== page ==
Reflecting a real politik approach to the new Egypt? Or a betrayal of Israel?
U.S. officials have met members of the Muslim Brotherhood's political party, a U.S. diplomat said, after Washington announced it would have direct contacts with Egypt's biggest Islamist group whose role has grown since U.S. ally Hosni Mubarak was ousted.
Washington announced the plans in June, portraying such contacts as the continuation of an earlier policy. But analysts said it reflected a new approach to the way it dealt with a group which Mubarak banned from politics.
The Brotherhood is one of Egypt's most popular and organized groups, with a broad grassroots network built up partly through social work even in Mubarak's era.
The contacts may unsettle Israel and its U.S. backers. The Brotherhood renounced violence as a means to achieve political change in Egypt years ago. But groups like Hamas, which have not disavowed violence, look to the Brotherhood as a spiritual guide.
Under the previous policy, U.S. diplomats were allowed to deal with the Brotherhood's members of parliament who had won seats as "independents" to skirt the official ban. This offered a diplomatic cover to keep lines of communication open.
"We have had direct contacts with senior officials of the Freedom and Justice party," the senior diplomat told Reuters, referring to the Brotherhood's party that was founded after politics opened up following the ouster of Mubarak.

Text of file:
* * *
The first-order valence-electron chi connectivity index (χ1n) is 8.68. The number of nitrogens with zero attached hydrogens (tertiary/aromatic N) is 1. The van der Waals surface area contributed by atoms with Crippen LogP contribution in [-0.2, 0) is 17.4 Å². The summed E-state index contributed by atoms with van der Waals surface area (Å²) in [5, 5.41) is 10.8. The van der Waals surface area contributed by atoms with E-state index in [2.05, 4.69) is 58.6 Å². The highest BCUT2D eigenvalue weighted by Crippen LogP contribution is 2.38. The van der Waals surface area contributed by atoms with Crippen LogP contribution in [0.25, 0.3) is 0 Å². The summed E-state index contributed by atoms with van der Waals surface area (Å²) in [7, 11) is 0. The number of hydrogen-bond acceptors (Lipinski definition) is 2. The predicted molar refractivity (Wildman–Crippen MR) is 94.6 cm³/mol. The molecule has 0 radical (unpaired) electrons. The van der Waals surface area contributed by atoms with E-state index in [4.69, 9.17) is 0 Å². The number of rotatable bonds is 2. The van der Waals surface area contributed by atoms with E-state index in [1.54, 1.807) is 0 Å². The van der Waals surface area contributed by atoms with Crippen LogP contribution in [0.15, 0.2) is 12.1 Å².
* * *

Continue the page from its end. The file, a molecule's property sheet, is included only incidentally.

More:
It doesn't matter if you believe that the Brotherhood has renounced violence. They support terrorist groups like Hamas anyway so their proclamations carry little weight.
The problem is how they want to transform Egyptian society and the consequences the imposition of Sharia will have on the region. It will almost certainly boost the Brotherhood in countries like Syria, Yemen, and perhaps Jordan where King Abdullah has been struggling to satisfy Islamists with political reforms. And it will almost certainly mean that the peace treaty with Israel will be honored in the breach. The treaty will be "re-interpreted" in ways that could make it impossible for Israel to abide by its terms.
Are we encouraging the Brotherhood by meeting with them? I think it more reflects the acceptance of a new reality in Egypt and is probably better than ignoring them. But we have a great big club to weild with our billions in aid sent to Cairo every year. I would suggest we let the Brotherhood know in no uncertain terms the price of that aid; continued peace with Israel and no meddling in the internal affairs of other countries.